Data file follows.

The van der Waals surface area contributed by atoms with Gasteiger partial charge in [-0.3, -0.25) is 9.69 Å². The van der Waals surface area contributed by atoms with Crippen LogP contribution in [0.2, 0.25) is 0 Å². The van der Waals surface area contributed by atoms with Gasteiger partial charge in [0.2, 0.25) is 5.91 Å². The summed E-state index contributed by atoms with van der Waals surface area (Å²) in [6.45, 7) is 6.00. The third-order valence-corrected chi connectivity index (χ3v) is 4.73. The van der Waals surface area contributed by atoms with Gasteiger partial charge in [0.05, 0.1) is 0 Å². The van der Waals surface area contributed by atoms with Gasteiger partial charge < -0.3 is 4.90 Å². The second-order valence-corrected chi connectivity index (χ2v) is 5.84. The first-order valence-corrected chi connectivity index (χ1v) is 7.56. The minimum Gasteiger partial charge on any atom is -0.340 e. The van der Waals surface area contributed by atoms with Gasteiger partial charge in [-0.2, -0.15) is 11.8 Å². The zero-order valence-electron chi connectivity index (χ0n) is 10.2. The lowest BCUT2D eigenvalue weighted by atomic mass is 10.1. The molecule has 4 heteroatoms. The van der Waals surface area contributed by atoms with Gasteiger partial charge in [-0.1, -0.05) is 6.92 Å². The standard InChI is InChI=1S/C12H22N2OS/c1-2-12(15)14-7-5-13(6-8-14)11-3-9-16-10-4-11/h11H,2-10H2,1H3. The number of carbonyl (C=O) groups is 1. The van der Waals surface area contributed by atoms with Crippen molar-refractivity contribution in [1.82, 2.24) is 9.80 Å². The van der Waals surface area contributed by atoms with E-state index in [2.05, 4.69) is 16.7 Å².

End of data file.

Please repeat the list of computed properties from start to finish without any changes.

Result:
The van der Waals surface area contributed by atoms with Gasteiger partial charge in [-0.3, -0.25) is 9.69 Å². The van der Waals surface area contributed by atoms with Crippen LogP contribution in [0.2, 0.25) is 0 Å². The van der Waals surface area contributed by atoms with Gasteiger partial charge in [0.2, 0.25) is 5.91 Å². The summed E-state index contributed by atoms with van der Waals surface area (Å²) in [6.45, 7) is 6.00. The third-order valence-corrected chi connectivity index (χ3v) is 4.73. The van der Waals surface area contributed by atoms with Gasteiger partial charge in [0.05, 0.1) is 0 Å². The van der Waals surface area contributed by atoms with Gasteiger partial charge < -0.3 is 4.90 Å². The second-order valence-corrected chi connectivity index (χ2v) is 5.84. The first-order valence-corrected chi connectivity index (χ1v) is 7.56. The minimum Gasteiger partial charge on any atom is -0.340 e. The van der Waals surface area contributed by atoms with Gasteiger partial charge in [-0.2, -0.15) is 11.8 Å². The zero-order valence-electron chi connectivity index (χ0n) is 10.2. The lowest BCUT2D eigenvalue weighted by atomic mass is 10.1. The molecule has 4 heteroatoms. The van der Waals surface area contributed by atoms with Gasteiger partial charge in [-0.1, -0.05) is 6.92 Å². The standard InChI is InChI=1S/C12H22N2OS/c1-2-12(15)14-7-5-13(6-8-14)11-3-9-16-10-4-11/h11H,2-10H2,1H3. The number of carbonyl (C=O) groups is 1. The van der Waals surface area contributed by atoms with Crippen molar-refractivity contribution in [1.82, 2.24) is 9.80 Å². The van der Waals surface area contributed by atoms with E-state index in [2.05, 4.69) is 16.7 Å².